Smoking can cause significant damage to your oral health. Tobacco smoke is filled with toxins that can stain and discolor your teeth, promote gum disease, and increase your risk for oral cancer. Fortunately, there are steps you can take to minimize the impact of smoking on your teeth and gums.
Why Smoking Harms Your Teeth
Smoking impacts your oral health in several ways:
Tobacco Stains Teeth
Tobacco smoke contains tar and nicotine, which can become embedded in the grooves and pits of your tooth enamel. This causes yellow or brown stains that darken over time with continued smoking. The stains can be difficult to remove through brushing alone.
Smoking Causes Bad Breath
The chemicals in tobacco smoke cause unpleasant odors in your mouth. Smokers are more prone to chronic halitosis, or bad breath. The tar and nicotine coats your teeth, gums, and tongue which leads to increased bacteria buildup that causes foul-smelling breath.
It Dries Out Your Mouth
Smoking can dry out your mouth by reducing saliva flow. Saliva helps wash away food particles and neutralize acids produced by oral bacteria. With less saliva, your mouth becomes less able to clear away bacteria and you’re more susceptible to cavities and gum disease.
Smoking Weakens Your Immune System
The chemicals in cigarette smoke impair your immune cells. This makes it harder for your body to fight off infections. Your gums are at increased risk of periodontal disease since your mouth’s defenses are weakened by smoking.
It Damages Your Gums
The heat and chemicals from smoking constrict your blood vessels, reducing blood flow to your gums. Gum tissues need adequate blood supply to stay healthy. Smoking-related vasoconstriction can accelerate gum recession and increase your risk of periodontal disease.
It Slows Healing After Dental Procedures
Smoking impairs circulation and the delivery of nutrients and oxygen to your oral tissues. This can delay healing and increase complications after oral surgery, root canals, tooth extractions, and other dental procedures.
It Increases Your Oral Cancer Risk
Prolonged tobacco use exposes your mouth to carcinogens and is a major risk factor for oral cancer. Cancers of the mouth, lips, tongue, and throat are more common in those who smoke cigarettes, pipes, or cigars.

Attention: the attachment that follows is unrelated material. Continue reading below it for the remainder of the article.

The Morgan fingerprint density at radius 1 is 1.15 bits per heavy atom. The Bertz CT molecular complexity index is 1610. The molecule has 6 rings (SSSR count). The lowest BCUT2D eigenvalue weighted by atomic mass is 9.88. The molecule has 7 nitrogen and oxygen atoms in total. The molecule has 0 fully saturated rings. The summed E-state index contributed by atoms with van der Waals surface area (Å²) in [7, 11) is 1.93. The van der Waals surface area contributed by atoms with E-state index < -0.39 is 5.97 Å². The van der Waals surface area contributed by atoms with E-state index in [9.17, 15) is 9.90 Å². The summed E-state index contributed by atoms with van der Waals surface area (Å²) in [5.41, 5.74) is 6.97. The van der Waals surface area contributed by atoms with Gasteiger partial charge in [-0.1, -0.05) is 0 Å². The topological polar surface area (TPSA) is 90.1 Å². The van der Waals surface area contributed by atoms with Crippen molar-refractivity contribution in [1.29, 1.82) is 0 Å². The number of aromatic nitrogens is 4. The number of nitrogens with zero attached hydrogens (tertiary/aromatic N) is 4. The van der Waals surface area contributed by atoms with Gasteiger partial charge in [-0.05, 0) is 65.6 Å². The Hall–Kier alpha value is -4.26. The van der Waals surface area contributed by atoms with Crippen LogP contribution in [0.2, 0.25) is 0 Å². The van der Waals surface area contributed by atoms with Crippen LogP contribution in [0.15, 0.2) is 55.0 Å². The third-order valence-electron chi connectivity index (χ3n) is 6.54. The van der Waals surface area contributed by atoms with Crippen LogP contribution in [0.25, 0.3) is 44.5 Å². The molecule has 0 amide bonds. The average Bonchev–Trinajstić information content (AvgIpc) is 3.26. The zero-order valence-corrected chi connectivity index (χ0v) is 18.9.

Protective Oral Health Habits for Smokers
While quitting smoking is the best way to protect your oral health, there are still steps you can take to care for your teeth if you continue to smoke:
Brush and Floss More Frequently
Brush your teeth at least twice a day for two minutes each time. Be sure to brush your tongue, cheeks, and roof of your mouth to clear away bacteria. Floss once a day to remove plaque from between teeth and below the gumline.
Use an Antimicrobial Mouthwash
Mouthwashes with cetylpyridinium chloride or essential oils can kill germs that cause bad breath and gum disease. Using an antimicrobial mouthwash prevents bacteria from growing out of control when saliva flow is reduced.
Drink Plenty of Water
Stay well-hydrated by drinking water throughout the day. This will help compensate for your lowered saliva production. The additional water helps cleanse your mouth of food debris and bacteria.
Get Regular Dental Cleanings
See your dentist for professional cleanings every 3-4 months. More frequent cleanings can remove staining and hardened tartar that you can’t remove through daily brushing and flossing. Your dentist can also check for signs of oral cancer and periodontal disease.
Limit Alcohol and Caffeine Intake
Drinking alcohol and caffeine dries out your mouth further. Limit intake of coffee, tea, sodas, and alcoholic drinks. Drink water before and after consuming these beverages.
Use Moisturizing Mouthwash
Choose an alcohol-free mouthwash to help add moisture back into your mouth tissues. Dry mouth can increase tooth decay and gum problems. Mouthwash with xylitol may also help reduce cavity-causing bacteria.
Stop Tobacco Use Before Dental Work
If possible, stop using tobacco for at least 24-48 hours before and after any dental procedures. This includes tooth extractions, implants, root canals, periodontal surgery, etc. Continued smoking negatively affects healing.
Get an Antioxidant Supplement
Ask your dentist if taking an oral antioxidant supplement may help protect your gums. Some evidence suggests antioxidants like lycopene and Coenzyme Q10 may reduce gum inflammation and encourage healing. More studies are still needed.